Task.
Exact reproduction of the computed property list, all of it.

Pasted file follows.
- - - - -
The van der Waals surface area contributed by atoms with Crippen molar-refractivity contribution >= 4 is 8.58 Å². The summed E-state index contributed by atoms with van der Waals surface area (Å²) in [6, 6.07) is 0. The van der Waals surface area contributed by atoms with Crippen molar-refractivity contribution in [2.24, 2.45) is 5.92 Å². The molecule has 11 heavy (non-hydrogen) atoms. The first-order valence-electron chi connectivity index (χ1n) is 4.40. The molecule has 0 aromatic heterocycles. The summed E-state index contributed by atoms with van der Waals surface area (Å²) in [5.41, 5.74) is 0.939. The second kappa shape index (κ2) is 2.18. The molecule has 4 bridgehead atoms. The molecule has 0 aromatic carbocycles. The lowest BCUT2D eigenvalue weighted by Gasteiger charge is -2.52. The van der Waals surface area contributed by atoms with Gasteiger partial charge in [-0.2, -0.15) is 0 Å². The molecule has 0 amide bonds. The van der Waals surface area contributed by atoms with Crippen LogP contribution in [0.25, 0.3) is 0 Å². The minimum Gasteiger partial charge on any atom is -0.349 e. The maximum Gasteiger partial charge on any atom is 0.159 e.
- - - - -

The van der Waals surface area contributed by atoms with Crippen molar-refractivity contribution >= 4 is 8.58 Å². The summed E-state index contributed by atoms with van der Waals surface area (Å²) in [6, 6.07) is 0. The van der Waals surface area contributed by atoms with Crippen molar-refractivity contribution in [2.24, 2.45) is 5.92 Å². The molecule has 11 heavy (non-hydrogen) atoms. The first-order valence-electron chi connectivity index (χ1n) is 4.40. The molecule has 0 aromatic heterocycles. The summed E-state index contributed by atoms with van der Waals surface area (Å²) in [5.41, 5.74) is 0.939. The second kappa shape index (κ2) is 2.18. The molecule has 4 bridgehead atoms. The molecule has 0 aromatic carbocycles. The lowest BCUT2D eigenvalue weighted by Gasteiger charge is -2.52. The van der Waals surface area contributed by atoms with Gasteiger partial charge in [-0.2, -0.15) is 0 Å². The molecule has 0 amide bonds. The van der Waals surface area contributed by atoms with Crippen LogP contribution in [0.25, 0.3) is 0 Å². The minimum Gasteiger partial charge on any atom is -0.349 e. The maximum Gasteiger partial charge on any atom is 0.159 e.